gan, the notorious rebel raider, was also coursing again through central Kentucky.
General Nelson, detached from his division by General Buell and ordered to Kentucky to clear it of guerrillas and raiders before Kirby Smith's appearance on the scene, reported to Major-General Wright at Louisville, and was sent by him at once to Lexington to take command of all the troops in that vicinity. They consisted of about ten infantry regiments from Indiana and Ohio and a Kentucky cavalry regiment, most of them just organized, with perfectly raw officers and men, a large portion of whom were going through their first drill. They numbered between seven and eight thousand men. Kirby Smith reached their advanced posts on August 29, and drove them and their supports steadily before him upon the main body at Richmond, some twenty miles south of Lexington. He attacked the Unionists there with his whole force the next day, and, after driving them from position to position, completely overwhelmed them. The routed Federals lost nearly half their number in killed, wounded, and prisoners, the remainder fleeing in the greatest disorder, and without stopping, through Lexington to Louisville. This victory gave Kirby Smith the choice of an unobstructed advance, either upon Louisville or Cincinnati. He marched toward the latter city, and came within six miles of the Ohio River. His approach caused the greatest consternation, not only in Cincinnati, but throughout Ohio and Indiana. Martial law was proclaimed in the Queen City, and preparations pushed night and day for her defence.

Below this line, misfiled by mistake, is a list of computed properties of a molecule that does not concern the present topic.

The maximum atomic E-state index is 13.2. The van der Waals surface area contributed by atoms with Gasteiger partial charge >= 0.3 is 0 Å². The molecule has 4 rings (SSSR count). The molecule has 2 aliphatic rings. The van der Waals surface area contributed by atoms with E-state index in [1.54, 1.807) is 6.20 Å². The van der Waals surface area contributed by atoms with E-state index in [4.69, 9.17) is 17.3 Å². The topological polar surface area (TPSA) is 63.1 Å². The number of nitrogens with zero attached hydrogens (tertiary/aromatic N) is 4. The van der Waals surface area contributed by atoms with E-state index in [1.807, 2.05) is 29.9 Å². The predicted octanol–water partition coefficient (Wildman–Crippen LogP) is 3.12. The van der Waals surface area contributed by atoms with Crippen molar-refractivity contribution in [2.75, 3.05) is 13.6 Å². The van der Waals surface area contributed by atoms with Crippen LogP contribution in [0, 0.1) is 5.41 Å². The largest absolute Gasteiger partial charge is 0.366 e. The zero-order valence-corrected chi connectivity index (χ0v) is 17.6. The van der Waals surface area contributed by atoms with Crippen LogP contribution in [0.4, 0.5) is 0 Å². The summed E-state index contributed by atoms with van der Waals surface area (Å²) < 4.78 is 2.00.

The indignation and rage of the Kentucky loyalists and the authorities and people of the two other States over the new rebel invasion was intense, and centred upon General Buell. In the press and at public meetings he was denounced, not only for his incapacity to cope with his rebel adversaries, but for his alleged sympathy for the South and consequent half-heartedness in waging war against it. Hot demands for his removal were made upon the President